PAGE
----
\$\begingroup\$ I think the downvotes (certainly mine) stem from the thought that you don't provide any possible reasons that the damage doesn't work exactly like the seemingly unambiguous rule says it does when it says 'add'. If you have genuine reasons to expect it to be different maybe you could clarify them. \$\endgroup\$
    – SeriousBri
    Commented Mar 1, 2022 at 12:38
  • \$\begingroup\$ @SeriousBri Edited, hopefully now more confusing. That is, hopefully it is now more clear why I am confused about the question and do not think, as you do, that it is unambiguous. \$\endgroup\$
    – Kirt
    Commented Mar 2, 2022 at 23:22

2 Answers 2


No, it does not take damage

As you already stated, Empowered Evocation works as follows:

Beginning at 10th level, you can add your Intelligence modifier (minimum of +1) to one damage roll of any wizard evocation spell that you cast.

This is a bonus damage that you add to damage roll, meaning it is the same kind and instance of damage as the spell itself, like Great Weapon Master feat, or rogue's sneak attack is the same type and instance of damage as the one weapon used to to make an attack deal. If something is unaffected by the base damage, then it is unaffected by increase of that damage as well. In that regard, it's just spell damage, which rakshasa is immune to. It would work, if the spell was 7th level or higher, but beyond that nothing in Empowered Evocation feature's description states that it is a separate damage instance, or anything that would make you deal this damage regardless of the rakshasa's immunity.

  • \$\begingroup\$ I am not sure the same "instance" of damage matters, since the Divine Smite is the same instance of damage as the weapon damage, unless you are arguing that a Rakshasa would be immune to Divine Smite used with a nonmagical weapon. That it is different because it is a different kind/type of damage is a separate and independent argument. That may be correct, but I would like to see the argument made explicitly about why the Empowered damage is 'just spell damage' but the Smite damage is not 'just weapon damage'. \$\endgroup\$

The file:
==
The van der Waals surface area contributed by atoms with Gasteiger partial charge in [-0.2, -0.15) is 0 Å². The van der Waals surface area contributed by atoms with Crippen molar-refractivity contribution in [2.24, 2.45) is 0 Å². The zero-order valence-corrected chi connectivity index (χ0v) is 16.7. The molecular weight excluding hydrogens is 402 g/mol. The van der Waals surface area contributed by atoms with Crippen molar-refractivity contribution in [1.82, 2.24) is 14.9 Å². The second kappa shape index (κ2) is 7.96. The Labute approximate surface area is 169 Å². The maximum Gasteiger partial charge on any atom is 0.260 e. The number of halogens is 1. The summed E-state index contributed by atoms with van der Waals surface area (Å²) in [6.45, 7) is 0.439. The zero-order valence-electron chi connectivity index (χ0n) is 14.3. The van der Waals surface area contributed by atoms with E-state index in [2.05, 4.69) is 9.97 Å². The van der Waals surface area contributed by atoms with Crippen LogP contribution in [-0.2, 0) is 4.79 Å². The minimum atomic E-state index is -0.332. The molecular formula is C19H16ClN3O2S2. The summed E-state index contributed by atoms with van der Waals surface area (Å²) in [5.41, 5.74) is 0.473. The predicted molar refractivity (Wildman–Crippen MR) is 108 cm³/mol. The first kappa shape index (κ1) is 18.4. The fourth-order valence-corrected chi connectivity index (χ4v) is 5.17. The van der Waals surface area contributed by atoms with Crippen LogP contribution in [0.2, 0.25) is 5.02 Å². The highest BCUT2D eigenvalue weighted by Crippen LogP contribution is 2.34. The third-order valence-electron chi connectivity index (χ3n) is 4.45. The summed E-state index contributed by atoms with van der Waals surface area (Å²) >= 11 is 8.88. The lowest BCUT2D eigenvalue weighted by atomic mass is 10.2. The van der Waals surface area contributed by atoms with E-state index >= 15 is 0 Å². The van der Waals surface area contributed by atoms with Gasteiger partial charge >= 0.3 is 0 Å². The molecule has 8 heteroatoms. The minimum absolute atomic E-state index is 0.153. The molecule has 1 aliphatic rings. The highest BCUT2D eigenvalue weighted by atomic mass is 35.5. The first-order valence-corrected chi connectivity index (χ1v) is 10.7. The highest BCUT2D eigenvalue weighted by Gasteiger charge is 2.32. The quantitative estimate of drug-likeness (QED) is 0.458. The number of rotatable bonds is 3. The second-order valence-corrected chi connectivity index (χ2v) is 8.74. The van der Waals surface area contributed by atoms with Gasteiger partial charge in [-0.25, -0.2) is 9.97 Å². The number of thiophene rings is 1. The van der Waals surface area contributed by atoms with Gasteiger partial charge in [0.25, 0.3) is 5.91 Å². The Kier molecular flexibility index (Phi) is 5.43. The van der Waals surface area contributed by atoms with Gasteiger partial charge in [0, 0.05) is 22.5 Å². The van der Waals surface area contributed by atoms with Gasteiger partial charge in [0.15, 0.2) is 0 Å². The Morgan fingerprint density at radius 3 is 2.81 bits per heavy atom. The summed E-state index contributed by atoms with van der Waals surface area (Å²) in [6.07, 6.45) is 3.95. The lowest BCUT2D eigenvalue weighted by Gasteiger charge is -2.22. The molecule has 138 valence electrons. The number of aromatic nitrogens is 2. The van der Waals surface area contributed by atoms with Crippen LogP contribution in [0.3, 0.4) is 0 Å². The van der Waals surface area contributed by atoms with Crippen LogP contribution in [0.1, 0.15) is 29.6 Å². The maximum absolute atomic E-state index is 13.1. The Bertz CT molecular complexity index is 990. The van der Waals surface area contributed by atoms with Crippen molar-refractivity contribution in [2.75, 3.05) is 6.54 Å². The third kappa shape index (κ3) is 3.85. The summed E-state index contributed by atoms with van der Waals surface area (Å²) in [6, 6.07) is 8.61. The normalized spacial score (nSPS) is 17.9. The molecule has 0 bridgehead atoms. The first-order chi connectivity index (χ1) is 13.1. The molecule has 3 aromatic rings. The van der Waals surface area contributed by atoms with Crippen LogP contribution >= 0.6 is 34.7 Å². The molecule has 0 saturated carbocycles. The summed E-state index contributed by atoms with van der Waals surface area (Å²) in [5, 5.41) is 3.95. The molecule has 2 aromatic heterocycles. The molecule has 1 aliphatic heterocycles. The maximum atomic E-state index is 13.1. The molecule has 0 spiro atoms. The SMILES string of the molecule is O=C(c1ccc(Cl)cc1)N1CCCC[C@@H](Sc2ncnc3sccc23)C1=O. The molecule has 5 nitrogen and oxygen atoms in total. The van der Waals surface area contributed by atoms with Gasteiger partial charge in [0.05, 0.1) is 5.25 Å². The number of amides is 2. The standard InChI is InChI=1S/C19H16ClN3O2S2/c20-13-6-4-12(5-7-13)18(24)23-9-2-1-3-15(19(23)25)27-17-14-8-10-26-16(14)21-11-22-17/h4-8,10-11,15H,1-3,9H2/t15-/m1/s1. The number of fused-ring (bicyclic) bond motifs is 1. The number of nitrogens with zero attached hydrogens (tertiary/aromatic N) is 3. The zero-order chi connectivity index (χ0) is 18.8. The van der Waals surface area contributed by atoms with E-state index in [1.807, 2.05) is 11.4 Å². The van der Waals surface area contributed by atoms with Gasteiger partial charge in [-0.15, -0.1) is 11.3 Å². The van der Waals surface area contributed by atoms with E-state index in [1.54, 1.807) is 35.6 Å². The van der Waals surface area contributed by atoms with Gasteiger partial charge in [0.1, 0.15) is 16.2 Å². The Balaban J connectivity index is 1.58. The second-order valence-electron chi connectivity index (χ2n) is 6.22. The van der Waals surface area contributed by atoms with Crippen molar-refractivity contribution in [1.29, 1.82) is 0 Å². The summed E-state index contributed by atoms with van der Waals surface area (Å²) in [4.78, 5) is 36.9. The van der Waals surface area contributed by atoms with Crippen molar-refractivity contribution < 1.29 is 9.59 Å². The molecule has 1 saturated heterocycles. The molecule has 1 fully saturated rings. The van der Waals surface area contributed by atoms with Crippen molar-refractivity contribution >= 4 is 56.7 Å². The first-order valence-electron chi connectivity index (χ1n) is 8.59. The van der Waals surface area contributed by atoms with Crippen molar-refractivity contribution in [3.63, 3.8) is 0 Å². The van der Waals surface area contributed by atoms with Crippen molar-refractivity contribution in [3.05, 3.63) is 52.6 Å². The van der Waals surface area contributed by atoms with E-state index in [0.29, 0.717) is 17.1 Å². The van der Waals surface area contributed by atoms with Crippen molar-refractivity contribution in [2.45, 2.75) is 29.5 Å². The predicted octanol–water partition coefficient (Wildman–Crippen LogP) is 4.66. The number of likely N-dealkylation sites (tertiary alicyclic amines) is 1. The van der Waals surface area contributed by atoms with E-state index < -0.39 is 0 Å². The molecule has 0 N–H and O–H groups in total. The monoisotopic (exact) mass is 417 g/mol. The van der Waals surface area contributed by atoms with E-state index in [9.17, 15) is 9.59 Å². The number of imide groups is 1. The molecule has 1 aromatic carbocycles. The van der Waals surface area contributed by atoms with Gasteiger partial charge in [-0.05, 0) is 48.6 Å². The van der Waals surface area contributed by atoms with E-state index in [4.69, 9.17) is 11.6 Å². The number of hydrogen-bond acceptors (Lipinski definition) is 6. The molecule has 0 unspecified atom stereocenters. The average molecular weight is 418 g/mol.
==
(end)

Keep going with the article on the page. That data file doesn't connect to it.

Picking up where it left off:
– Kirt
    Commented Mar 2, 2022 at 23:41

What’s in a name?

This time it’s the answer. Cezaryx’s answer covers the rules here nicely, so I want to focus on something else: the name “Empowered Evocation”. Feature names are not rules text, feature descriptions are. But sometimes feature names can give us insight into what a feature is doing within the narrative, and sometimes we can circle back to a mechanical ruling motivated by what is happening in the narrative. In this case, the rules are telling us the player to add a number to another number when playing a game. But the name Empowered Evocation is telling us the character that a Wizard can take one of their evocation spells and empower it, causing it to do a little more damage than usual. It isn’t doing something different from the evocation spell, it is empowering the evocation spell. And since an empowered evocation spell is still a spell, the Rakshasa is still immune to it.